ailed to regulate the situation include Gaza, Burma, Darfur, Congo, and Sri Lanka (Mehta, “Reforms in Global Governance and Democracy: for a Just, Peaceful and Sustainable World”).
To make the matters worse, the global system that was meant to ensure economic growth, development, and eradicate poverty has evidently collapsed with prices on food soaring and millions of the poor left on the verge of starvation. Solving these problems on the global level is believed to be as important as ensuring peace by actions in the sphere of security. This is explained by the fact the sources of instability that are non-military threaten peace. To illustrate, the concept of security supported by the United Nations with regard to the post- Cold War world says that
“The absence of war and military conflicts amongst states does not in itself ensure international peace and security. The non-military source of instability in the economic, social, humanitarian, and ecological fields, have become threats to peace and security. The United Nations Membership as a whole, working through appropriate bodies needs to give the highest priority to solution of these matters.”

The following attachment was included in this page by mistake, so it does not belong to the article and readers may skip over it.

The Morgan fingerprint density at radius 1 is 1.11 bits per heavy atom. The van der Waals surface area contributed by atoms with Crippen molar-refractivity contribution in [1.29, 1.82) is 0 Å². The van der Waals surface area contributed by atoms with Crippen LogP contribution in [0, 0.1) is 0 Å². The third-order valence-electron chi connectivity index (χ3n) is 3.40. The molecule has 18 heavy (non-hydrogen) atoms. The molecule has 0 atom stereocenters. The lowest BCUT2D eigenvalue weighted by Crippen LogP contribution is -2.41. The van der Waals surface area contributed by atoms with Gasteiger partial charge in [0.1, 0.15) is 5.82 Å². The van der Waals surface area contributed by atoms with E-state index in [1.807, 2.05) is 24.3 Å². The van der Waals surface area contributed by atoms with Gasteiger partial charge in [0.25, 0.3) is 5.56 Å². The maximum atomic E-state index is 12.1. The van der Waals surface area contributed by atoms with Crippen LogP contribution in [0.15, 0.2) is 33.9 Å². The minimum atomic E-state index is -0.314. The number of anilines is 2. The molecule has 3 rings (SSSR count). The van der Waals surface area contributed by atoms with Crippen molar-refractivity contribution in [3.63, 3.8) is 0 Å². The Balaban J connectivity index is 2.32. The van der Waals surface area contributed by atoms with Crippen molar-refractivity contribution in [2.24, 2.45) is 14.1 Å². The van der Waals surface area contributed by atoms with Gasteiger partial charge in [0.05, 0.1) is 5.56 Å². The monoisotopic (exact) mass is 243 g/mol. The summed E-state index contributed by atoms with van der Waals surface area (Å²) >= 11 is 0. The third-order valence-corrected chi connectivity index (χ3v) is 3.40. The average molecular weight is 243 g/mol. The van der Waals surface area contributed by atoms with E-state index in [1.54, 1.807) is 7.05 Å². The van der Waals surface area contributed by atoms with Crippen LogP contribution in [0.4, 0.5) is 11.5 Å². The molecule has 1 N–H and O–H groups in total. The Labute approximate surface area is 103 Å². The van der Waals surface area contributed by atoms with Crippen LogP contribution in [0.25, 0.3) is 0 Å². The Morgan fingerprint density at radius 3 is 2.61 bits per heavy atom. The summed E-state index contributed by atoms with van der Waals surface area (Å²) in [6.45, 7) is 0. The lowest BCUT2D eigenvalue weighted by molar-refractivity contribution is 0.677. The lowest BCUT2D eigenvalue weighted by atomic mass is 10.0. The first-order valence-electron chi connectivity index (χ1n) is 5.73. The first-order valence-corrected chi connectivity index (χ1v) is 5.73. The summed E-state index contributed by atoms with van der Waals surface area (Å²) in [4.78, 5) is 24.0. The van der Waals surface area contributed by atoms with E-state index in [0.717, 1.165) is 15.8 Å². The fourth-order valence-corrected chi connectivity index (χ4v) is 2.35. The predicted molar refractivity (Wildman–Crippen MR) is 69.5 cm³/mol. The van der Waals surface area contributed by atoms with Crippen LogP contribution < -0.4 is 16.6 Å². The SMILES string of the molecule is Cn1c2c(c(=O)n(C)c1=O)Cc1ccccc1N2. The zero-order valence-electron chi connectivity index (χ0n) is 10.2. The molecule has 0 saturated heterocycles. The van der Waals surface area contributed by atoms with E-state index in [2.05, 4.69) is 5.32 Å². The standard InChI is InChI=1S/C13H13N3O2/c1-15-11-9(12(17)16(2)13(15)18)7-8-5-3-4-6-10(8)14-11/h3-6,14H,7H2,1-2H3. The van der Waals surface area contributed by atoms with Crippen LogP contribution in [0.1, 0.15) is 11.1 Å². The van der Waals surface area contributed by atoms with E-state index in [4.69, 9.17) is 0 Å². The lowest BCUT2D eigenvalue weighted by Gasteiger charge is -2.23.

Yet, as the international community have unanimously recognized, neither the United Nations nor Bretton Woods institutions function properly and effectively today (Chiba & Schoenbaum 168; Mehta, “Reforms in Global Governance and Democracy: for a Just, Peaceful and sustainable World”; ). This serves an adequate background for their reformation and reorganization. Besides, significant changes in the world order and increasing impact of globalization make it necessary for the states to create new organizations that would be globally oriented and quick to respond to upcoming challenges. Therefore, steps need to be taken in two possible directions: to improve and restructure the international organizations that already exist and function; to create new international organizations with regard to the recent